A free screening of 'Animal House' to launch TV series 'Glory Daze'
The new TBS comedy series Glory Daze will be given a local debut celebration this Thursday with a sneak peak of the first show, followed by a screening of the movie that most influenced it and the last 32 years of comedy, National Lampoon's Animal House.
Created by Walter Becker and Michael LeSieur, and set in the fall of 1986 at the fictional Hayes University in Indiana, Glory Daze follows a cluster of freshmen who confront the freedom that has been suddenly bestowed upon them. Officially premiering on November 16, the series stars a cast of unknowns as the students and Saturday Night Live veteran Tim Meadows as Professor Haines.
There were college comedies before Animal House, but none had the impact of National Lampoon's first contribution to cinematic anarchy. In addition to influencing film and television of the 1980s, when comedy reigned with greater supremacy than before (or since), Animal House shaped the creative sensibilities of the next generation of laugh-focused directors. The works of Judd Apatow, Todd Phillips, the Farrelly brothers, and untold numbers of writers and performers of the last 20 years would have been unthinkable had this film never existed.
Going back to Animal House itself, what's most impressive is all of careers that were launched for the cast of unknowns who made up the hard-partying and barely studious (grade point average: 0.0) members of the Delta House fraternity, on the campus of likewise fictional Faber College in 1962 Pennsylvania.
By the time he joined the onscreen fraternity, John Belushi had already made a name for himself as the most unhinged and openly, shamelessly drugged member of the original cast of Saturday Night Live. His performance as Delta's mascot for inebriation and vandalism, Bluto, was the best cinematic culmination of his ability to make audiences laugh with limited dialogue and unlimited physical comic ability (no one maneuvered their eyebrows more deftly).
Kevin Bacon, who made his screen debut as a member of Delta's chief rival fraternity, the Omegas, would go on to appear in so many movies as a lead or supporting player that four students at Albright College created a disturbingly popular game (Six Degrees of Kevin Bacon) based on his having worked with virtually every major actor of the last three decades.
Tom Hulce, who portrayed one of the two new pledges to Delta House, would be granted the role of a lifetime as Mozart in the film version of Amadeus. Peter Reigert and Bruce McGill, whose Delta House members were the most levelheaded (if still sufficiently perverse) of the bunch, would go on to lend supporting acting efforts to scores of movies, usually involving politics and the judicial system, and, like all great character actors, would become known more for their faces than their names.
Tim Matheson, the closest thing to a leading man in this ensemble, would continue to work steadily in film and television, primarily in vehicles that have been far beneath his talent and were often lame rehashes of Animal House (i.e, Up the Creek, Van Wilder). He is perhaps the member of the 1978 film cast most likely to make an appearance in Glory Daze which, considering the writing and directing talent behind it, will be a much-needed boost to his resume.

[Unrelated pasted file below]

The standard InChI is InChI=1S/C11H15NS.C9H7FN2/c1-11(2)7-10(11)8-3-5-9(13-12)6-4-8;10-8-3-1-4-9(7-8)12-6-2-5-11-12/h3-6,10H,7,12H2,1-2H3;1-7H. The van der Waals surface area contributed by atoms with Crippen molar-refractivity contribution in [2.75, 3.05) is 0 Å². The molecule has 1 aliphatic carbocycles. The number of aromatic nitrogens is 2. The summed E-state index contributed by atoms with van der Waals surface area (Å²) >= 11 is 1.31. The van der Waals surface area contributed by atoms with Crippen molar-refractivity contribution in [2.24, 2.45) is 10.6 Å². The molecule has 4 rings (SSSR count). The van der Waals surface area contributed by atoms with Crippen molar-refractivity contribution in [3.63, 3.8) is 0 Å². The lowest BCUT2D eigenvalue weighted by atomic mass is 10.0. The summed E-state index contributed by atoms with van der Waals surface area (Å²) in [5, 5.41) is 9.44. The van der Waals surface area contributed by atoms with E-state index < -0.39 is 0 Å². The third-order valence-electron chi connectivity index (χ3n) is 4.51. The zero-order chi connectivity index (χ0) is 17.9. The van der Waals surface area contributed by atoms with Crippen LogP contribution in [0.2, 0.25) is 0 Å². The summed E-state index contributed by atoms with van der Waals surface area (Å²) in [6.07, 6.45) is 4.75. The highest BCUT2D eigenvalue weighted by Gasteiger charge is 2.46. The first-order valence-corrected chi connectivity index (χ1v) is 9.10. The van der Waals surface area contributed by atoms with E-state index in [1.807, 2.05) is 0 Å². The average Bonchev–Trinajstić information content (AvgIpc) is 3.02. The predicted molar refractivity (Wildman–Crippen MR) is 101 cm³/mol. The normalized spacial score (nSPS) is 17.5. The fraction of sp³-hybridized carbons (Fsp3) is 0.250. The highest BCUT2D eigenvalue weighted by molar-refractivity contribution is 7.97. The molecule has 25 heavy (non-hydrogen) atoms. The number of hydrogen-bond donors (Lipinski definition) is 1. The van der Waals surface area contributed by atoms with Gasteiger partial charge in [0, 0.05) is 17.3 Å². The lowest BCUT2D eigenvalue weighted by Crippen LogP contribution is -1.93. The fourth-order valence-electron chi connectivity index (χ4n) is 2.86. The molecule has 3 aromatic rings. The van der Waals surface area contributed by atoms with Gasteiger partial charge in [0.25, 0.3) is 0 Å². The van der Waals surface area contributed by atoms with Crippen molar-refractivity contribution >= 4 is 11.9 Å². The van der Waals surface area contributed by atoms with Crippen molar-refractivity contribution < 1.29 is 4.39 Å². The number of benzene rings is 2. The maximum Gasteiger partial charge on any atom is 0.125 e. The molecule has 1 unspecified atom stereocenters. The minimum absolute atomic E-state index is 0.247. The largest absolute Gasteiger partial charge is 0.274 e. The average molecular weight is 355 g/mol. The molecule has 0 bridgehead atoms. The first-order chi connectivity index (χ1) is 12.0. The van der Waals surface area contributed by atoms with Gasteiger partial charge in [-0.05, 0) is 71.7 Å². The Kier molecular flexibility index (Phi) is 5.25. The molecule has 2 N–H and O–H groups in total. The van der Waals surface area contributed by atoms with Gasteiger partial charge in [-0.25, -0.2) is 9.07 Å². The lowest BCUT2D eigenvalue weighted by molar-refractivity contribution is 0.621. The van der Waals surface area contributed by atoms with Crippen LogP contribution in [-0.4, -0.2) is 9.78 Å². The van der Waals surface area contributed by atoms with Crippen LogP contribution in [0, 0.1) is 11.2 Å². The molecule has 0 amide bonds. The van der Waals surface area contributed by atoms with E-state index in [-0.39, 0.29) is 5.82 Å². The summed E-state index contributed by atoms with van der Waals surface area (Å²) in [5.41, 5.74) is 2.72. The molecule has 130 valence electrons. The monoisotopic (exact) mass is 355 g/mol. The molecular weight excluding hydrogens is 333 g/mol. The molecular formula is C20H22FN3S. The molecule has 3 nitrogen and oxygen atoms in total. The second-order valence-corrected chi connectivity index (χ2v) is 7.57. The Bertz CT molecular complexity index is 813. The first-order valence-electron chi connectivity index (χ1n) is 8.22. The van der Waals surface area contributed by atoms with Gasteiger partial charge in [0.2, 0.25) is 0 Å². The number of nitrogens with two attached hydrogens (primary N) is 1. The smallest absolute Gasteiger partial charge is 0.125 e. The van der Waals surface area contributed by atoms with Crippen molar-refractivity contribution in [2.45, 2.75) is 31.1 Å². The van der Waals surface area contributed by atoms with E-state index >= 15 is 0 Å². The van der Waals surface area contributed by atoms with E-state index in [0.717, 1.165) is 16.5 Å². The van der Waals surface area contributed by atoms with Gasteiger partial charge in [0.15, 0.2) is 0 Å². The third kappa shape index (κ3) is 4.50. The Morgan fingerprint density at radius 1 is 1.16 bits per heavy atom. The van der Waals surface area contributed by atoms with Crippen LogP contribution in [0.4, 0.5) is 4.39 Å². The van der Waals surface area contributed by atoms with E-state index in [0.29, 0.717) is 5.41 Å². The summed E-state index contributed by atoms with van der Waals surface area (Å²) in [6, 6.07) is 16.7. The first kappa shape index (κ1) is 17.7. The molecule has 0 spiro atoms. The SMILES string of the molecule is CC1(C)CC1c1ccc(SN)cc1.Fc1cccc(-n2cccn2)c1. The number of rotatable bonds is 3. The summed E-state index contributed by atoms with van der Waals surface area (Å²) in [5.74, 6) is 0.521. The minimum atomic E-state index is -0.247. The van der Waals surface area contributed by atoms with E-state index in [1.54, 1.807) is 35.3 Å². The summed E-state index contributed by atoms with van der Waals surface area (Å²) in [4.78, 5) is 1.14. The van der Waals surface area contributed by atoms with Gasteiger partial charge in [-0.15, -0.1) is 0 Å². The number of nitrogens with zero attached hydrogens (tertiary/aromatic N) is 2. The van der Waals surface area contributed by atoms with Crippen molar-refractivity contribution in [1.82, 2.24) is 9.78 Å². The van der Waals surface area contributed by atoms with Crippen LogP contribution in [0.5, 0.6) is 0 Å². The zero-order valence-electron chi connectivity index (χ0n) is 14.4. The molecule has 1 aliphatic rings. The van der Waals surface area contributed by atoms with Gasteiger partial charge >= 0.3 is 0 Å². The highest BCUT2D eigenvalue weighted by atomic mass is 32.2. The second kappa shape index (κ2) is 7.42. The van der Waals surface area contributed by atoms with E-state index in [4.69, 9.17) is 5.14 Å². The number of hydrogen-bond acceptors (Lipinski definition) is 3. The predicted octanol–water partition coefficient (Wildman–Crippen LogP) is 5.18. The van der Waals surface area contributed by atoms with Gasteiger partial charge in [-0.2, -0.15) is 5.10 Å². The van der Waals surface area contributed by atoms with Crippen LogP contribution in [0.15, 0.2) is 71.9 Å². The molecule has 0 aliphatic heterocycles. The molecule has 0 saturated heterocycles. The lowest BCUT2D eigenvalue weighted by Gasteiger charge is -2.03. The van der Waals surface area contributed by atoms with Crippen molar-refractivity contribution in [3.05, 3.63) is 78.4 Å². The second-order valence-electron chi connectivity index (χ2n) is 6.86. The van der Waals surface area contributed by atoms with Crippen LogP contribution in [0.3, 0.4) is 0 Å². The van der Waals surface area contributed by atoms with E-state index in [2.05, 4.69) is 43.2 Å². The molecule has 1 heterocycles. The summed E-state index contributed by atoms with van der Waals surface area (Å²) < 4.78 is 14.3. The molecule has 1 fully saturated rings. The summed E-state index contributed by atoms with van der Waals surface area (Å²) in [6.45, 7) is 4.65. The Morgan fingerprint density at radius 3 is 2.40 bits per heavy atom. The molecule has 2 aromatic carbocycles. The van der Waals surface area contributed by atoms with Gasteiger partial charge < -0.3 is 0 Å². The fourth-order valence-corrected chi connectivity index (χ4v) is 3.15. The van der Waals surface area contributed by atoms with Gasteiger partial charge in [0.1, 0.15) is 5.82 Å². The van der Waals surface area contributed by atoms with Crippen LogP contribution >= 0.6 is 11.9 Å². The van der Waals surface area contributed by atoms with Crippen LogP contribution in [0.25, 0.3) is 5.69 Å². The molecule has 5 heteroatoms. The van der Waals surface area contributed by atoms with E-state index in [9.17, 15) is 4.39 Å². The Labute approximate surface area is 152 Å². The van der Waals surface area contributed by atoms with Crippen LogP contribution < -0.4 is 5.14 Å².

Then again, Matheson's fortunes have been far better than those of John Belushi and writer Doug Kenney (who also played an apparently mentally challenged member of the Delta brotherhood who utters only one very memorable line in the film) both of whom would die under drug-related circumstances a few years after the film's meteoric box office success in 1978. Director John Landis would experience an equally meteoric rise as one of the 1980's most successful comedy directors, a success that would be shrouded by the accidental, and entirely avoidable, killing of actor Vic Morrow and two children on the set of his segment of the 1982 Twilight Zone movie.
Hopefully fates such as these do not await the talent involved in Glory Daze, which explores a setting -- higher education -- that has been strangely absent from comedy for the last several years. In addition to regular castmember Meadows, a few more veterans of comedy past -- Fred Willard, Kevin Nealon, and Andy Richter -- will lend their reliable skills to the show as guest players (presumably not playing students). This might be the greatest homage of all to Animal House, which gave a boost to the careers of one-time stars whose forturnes had slumped by the late '70s: Donald Sutherland, who portrayed the hip, much-loved (in more ways than one) professor Dave Jennings; Verna Bloom, cast as the bored, drunken dean's wife, who has an affair with one of the Deltas; and John Vernon, who played her husband, Dean Wormer, whose only consolation in life is to torment the Deltas with expulsion and military service.
The double-screening takes place this Thursday, November 11 at Rosedale Theater. A pre-screening party begins at 7 p.m. and will include a buffet and drink specials. Tickets are free and available on a first come, first served basis. For more information, visit the event's website. Anyone engaging in food fights, public drunkenness and toga-clad renditions of "Shout" will be immediately ejected from the premises, even if those activities are intended as tributes to the new cable show and the revolutionary 1978 movie that inspired it.
Get the Arts & Culture Newsletter
Find out about arts and culture events in Minneapolis & St. Paul and offers you won't hear about anywhere else.